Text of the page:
Throughout their album, Chico Jones and Jordan Lee consistently add layers and layers of guitars, keys, and voices. Taking a cue from industrial rock bands, Black Cock produces a fuzzy wall of clanking sound and clearly is not afraid of the studio. Witness “45”: one of the longer tracks clocking in at just over four minutes, the band builds a dense forest of dissonant guitars, gurgling synths, and howling voices. Forget the A-Frames, this band has mastered the sound of the apocalypse. In fact, if whomever is in charge of the soundtrack for the adaptation of Cormac McCarthy’s The Road is reading this: use some of Black Cock’s music, perhaps “Beats” as the Father and Boy run away from those scary bastards who plan to rape and/or eat them (if this just ruined it for the five people out there who aren’t on Oprah’s Book Club list — oops).

Black Cock really is what one would expect from a band named Black Cock. But, they’re also a really interestingly perverse, dark, and confounding band. No two tracks sound alike, but the album somehow seems cohesive. While it’s doubtful, for those who don’t enjoy it, what’s the worst that can be said? Black Cock didn’t get me off? Black Cock left me unfulfilled and empty? Fortunately, the odds are that a lot of people are going to be satisfied and wanting more Black Cock.

- Austin Sound


"Black Cock makes the A.V. Club’s 10 favorite Austin records of 2009"

Black Cock, Robot Child With A God Complex
One of the cruelest things about Black Cock’s relentlessly brutal debut is that it’s actually really good, forcing us to spend the year saying, “We really like Black Cock… No, really.” Hilarious, dudes (and lady-dude). (Perhaps next year some talented motherfuckers can start a band called Eating My Own Poo, or Touching Children Inappropriately.) Like its up-yours moniker, the sci-fi conceit of that title is no accident either: A post-apocalyptic unease pervades the disc, as the twisted-steel slam of the guitar and drums—those last remaining soldiers of mankind’s resistance, nihilists who spend their days blasting Jesus Lizard’s Goat in their tanks to pump themselves up—are dive-bombed by the buzzard-like screech of a battalion’s worth of synths, sparking an album-long back-and-forth tumult between man and machine that was way more entertaining than Terminator: Salvation. Even the ostensible human vocals are vulnerable, stretched and pitched into an otherworldly, bewitching, permanently sneering Greek chorus that seems to find all this death and destruction endlessly amusing. (Or maybe they’re still laughing about that name.)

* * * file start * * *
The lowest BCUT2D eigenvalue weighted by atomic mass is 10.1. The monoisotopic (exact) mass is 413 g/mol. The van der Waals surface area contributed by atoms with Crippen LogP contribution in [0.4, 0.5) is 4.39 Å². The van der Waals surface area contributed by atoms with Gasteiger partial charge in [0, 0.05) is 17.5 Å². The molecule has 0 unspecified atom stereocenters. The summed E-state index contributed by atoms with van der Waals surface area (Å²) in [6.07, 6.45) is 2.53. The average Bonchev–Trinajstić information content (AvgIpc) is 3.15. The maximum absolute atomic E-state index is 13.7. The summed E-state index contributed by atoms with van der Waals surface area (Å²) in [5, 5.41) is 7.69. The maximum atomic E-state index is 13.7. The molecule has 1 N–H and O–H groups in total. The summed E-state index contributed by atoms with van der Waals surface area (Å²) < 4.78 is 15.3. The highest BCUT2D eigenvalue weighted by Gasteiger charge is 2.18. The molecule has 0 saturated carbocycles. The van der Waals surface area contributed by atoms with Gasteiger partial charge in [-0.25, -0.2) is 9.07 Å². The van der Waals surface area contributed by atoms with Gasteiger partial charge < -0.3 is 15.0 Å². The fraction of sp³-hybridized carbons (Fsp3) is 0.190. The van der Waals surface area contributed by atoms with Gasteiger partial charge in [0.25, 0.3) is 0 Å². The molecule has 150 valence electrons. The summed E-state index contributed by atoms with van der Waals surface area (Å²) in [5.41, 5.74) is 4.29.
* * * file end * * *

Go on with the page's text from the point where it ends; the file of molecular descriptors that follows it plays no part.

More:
- Austin AV Club


Discography

Still working on that hot first release.

Photos

Bio

Before anything else, people ask about our band name... we can't imagine why! Our band name is like our music: powerful, memorable, and sexy. Truth be told, we don't enjoy that the band name is a constant punchline (Have you heard of that band, Black Cock? They're going to be huge! har har har) but we don't take ourselves so seriously that we can't find some humor in it either.

Ben and Chico have been playing together in Austin, TX for more than a decade. Chico’s guitars are bright but with a warbly sub-octave power, sometimes sounding like a short-circuiting robot. There is no traditional electric bass--instead analog keyboards jag and weave through the low end. Ben's drumming is at the heart of the songwriting, recorded naturally open and resonant--but carved and crafted in critical moments to push the rhythm section to a dangerous place. About four years ago when Whitney joined in... we clicked. The core of our sound is explosive but hooky. And Whitney’s whimsy and sass balances the tone and sets us apart.

We could go on about how Black Cock is the answer for music lovers who are bored with contemporary rock music and how our kinetic live performances make jaded hipsters as giddy and childlike as the day that they saw their very first show, but now we’re just bragging. All you can do is listen to the music and decide for yourself.